How & Why?
First the How: How the heck did a non-church-going, middle-aged Texas database programmer who has never seen Africa end up with a Ugandan ‘daughter’? Well, it involves a French Horn, a Scotsman, and Beijing, China…..honestly!
Here’s the story. My son Alan is half-Chinese due to my Taiwanese Chinese wife Catherine. Alan decided on the French Horn as his instrument in middle school band, based to some degree on the uniqueness of it. It turns out there is more need for French Horns than there are decent players and this is particularly true in Asian orchestras, which as very heavy on strings but light on brass. Alan was recruited very early on by the Dallas Area Asian Youth Orchestra (DAAYO) and played for them for several years. During that time, I’d noticed a blond-headed fellow scurrying around during their concerts obviously recording the performance and I was told he was the source of the CDs of the concert that were available for sale.
In 2002, DAAYO arranged a big trip; a cultural exchange effort with a group in Beijing. As we were boarding the flight, I was introduced to the audio technician, Gordon Nicol. Gordon’s classical Scottish accent and pleasant demeanor made good company for one of the few non-Chinese fluent on the trip. Gordon and I had several adventures in Beijing and became friends. (Although in his 50s, Gordie’s Scottish accent drew young, attractive Chinese women in hordes. Don’t ask me how that works. But Gordon, as a hopeless romantic but very proper gentleman, certainly didn’t complain.)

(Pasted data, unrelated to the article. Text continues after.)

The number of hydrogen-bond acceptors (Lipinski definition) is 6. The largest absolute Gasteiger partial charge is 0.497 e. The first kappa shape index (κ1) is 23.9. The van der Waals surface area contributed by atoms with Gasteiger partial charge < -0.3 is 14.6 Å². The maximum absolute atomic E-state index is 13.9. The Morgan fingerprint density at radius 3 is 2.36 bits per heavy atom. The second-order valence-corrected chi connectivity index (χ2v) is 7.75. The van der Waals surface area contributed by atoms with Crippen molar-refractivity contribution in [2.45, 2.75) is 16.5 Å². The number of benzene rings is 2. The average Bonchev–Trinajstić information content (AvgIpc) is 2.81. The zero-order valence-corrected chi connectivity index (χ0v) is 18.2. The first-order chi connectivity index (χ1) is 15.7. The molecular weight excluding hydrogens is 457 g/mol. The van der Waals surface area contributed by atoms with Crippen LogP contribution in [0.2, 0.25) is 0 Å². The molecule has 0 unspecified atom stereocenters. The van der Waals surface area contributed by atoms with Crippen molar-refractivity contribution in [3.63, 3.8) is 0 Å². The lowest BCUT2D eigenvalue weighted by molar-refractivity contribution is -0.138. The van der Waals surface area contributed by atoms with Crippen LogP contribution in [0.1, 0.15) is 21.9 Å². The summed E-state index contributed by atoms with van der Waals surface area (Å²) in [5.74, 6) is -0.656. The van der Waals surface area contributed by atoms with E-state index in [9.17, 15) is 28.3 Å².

It turns out that Gordon does a lot of ethnic recording, including a Ugandan children’s group sponsored by UCCF since 1996. He had traveled to Uganda and had a number of remarkable recordings from this trip. We discussed it at length and the fact that he was getting ready to go back. The stories of AIDs, civil wars, atrocities and the incredible indomitable spirit of these young people are amazing. He had an orphan adopt him on his first trip; a beautiful Rwandan young lady name Karigirwa Sandra, whose world-class singing voice and sweet personality belie her personal history, which included having her parents butchered before her eyes at the age of 11.
Sandra made friends with Winnie at the Tender Talents Art Magnet school (Winnie is also an excellent singer; just not up to Sandra’s level). When Winnie’s was suddenly without the resources for school, Sandra turned to Gordon, who turned to me. Gordon had about 6-8 minutes of taped interview with Winnie that sold me on making Winnie my project. I just didn’t realize I’d end up with a ‘daughter’ out of it (unofficial, but that often is the best and dearest kind.)
Winnie’ biological father died around the time of her birth; she gave me the ‘Daddy’ title early on and I take that very seriously as she does. When she went off to school, they asked her if she had both parents (a question with a far more profound meaning in Uganda; divorce is not the issue, death from AIDS or civil war is.) She said she certainly did; her mother was here and her father in America. I just hope I can live up to the title because she’s a real winner.